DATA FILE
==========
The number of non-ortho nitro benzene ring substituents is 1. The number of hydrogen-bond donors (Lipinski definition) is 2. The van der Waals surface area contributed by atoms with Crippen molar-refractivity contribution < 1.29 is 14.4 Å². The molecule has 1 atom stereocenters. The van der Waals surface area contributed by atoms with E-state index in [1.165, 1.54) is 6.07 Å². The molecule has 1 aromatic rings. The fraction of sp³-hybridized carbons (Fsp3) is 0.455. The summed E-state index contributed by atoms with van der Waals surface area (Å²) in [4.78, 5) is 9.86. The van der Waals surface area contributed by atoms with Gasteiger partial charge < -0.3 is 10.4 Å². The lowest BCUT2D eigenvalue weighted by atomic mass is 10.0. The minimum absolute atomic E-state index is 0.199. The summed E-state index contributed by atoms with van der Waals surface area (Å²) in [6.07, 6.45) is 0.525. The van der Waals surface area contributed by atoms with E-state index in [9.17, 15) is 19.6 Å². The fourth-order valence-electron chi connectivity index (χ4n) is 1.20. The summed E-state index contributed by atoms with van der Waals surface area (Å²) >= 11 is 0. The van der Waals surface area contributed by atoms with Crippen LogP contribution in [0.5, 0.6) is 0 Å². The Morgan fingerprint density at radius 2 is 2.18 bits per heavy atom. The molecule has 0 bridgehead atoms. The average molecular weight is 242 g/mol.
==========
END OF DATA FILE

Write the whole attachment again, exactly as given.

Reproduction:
The number of non-ortho nitro benzene ring substituents is 1. The number of hydrogen-bond donors (Lipinski definition) is 2. The van der Waals surface area contributed by atoms with Crippen molar-refractivity contribution < 1.29 is 14.4 Å². The molecule has 1 atom stereocenters. The van der Waals surface area contributed by atoms with E-state index in [1.165, 1.54) is 6.07 Å². The molecule has 1 aromatic rings. The fraction of sp³-hybridized carbons (Fsp3) is 0.455. The summed E-state index contributed by atoms with van der Waals surface area (Å²) in [4.78, 5) is 9.86. The van der Waals surface area contributed by atoms with Gasteiger partial charge < -0.3 is 10.4 Å². The lowest BCUT2D eigenvalue weighted by atomic mass is 10.0. The minimum absolute atomic E-state index is 0.199. The summed E-state index contributed by atoms with van der Waals surface area (Å²) in [6.07, 6.45) is 0.525. The van der Waals surface area contributed by atoms with E-state index in [9.17, 15) is 19.6 Å². The fourth-order valence-electron chi connectivity index (χ4n) is 1.20. The summed E-state index contributed by atoms with van der Waals surface area (Å²) >= 11 is 0. The van der Waals surface area contributed by atoms with Crippen LogP contribution in [0.5, 0.6) is 0 Å². The Morgan fingerprint density at radius 2 is 2.18 bits per heavy atom. The molecule has 0 bridgehead atoms. The average molecular weight is 242 g/mol.